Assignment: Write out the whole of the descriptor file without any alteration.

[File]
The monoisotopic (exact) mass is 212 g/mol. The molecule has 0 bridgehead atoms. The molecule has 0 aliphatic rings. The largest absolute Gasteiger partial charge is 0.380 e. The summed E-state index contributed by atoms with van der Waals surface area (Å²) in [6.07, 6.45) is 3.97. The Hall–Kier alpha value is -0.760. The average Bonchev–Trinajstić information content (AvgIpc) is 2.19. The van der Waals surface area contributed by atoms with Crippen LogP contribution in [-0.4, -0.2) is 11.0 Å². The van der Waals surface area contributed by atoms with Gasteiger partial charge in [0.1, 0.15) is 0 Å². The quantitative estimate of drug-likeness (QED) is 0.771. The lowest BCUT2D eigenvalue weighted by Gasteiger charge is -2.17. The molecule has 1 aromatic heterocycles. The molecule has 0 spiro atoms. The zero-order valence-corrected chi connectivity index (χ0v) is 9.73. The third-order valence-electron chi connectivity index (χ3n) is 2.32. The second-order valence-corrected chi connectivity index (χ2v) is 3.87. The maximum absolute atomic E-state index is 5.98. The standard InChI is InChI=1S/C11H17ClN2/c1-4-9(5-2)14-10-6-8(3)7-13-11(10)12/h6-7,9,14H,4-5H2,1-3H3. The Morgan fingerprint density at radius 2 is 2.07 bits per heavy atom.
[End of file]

The monoisotopic (exact) mass is 212 g/mol. The molecule has 0 bridgehead atoms. The molecule has 0 aliphatic rings. The largest absolute Gasteiger partial charge is 0.380 e. The summed E-state index contributed by atoms with van der Waals surface area (Å²) in [6.07, 6.45) is 3.97. The Hall–Kier alpha value is -0.760. The average Bonchev–Trinajstić information content (AvgIpc) is 2.19. The van der Waals surface area contributed by atoms with Crippen LogP contribution in [-0.4, -0.2) is 11.0 Å². The van der Waals surface area contributed by atoms with Gasteiger partial charge in [0.1, 0.15) is 0 Å². The quantitative estimate of drug-likeness (QED) is 0.771. The lowest BCUT2D eigenvalue weighted by Gasteiger charge is -2.17. The molecule has 1 aromatic heterocycles. The molecule has 0 spiro atoms. The zero-order valence-corrected chi connectivity index (χ0v) is 9.73. The third-order valence-electron chi connectivity index (χ3n) is 2.32. The second-order valence-corrected chi connectivity index (χ2v) is 3.87. The maximum absolute atomic E-state index is 5.98. The standard InChI is InChI=1S/C11H17ClN2/c1-4-9(5-2)14-10-6-8(3)7-13-11(10)12/h6-7,9,14H,4-5H2,1-3H3. The Morgan fingerprint density at radius 2 is 2.07 bits per heavy atom.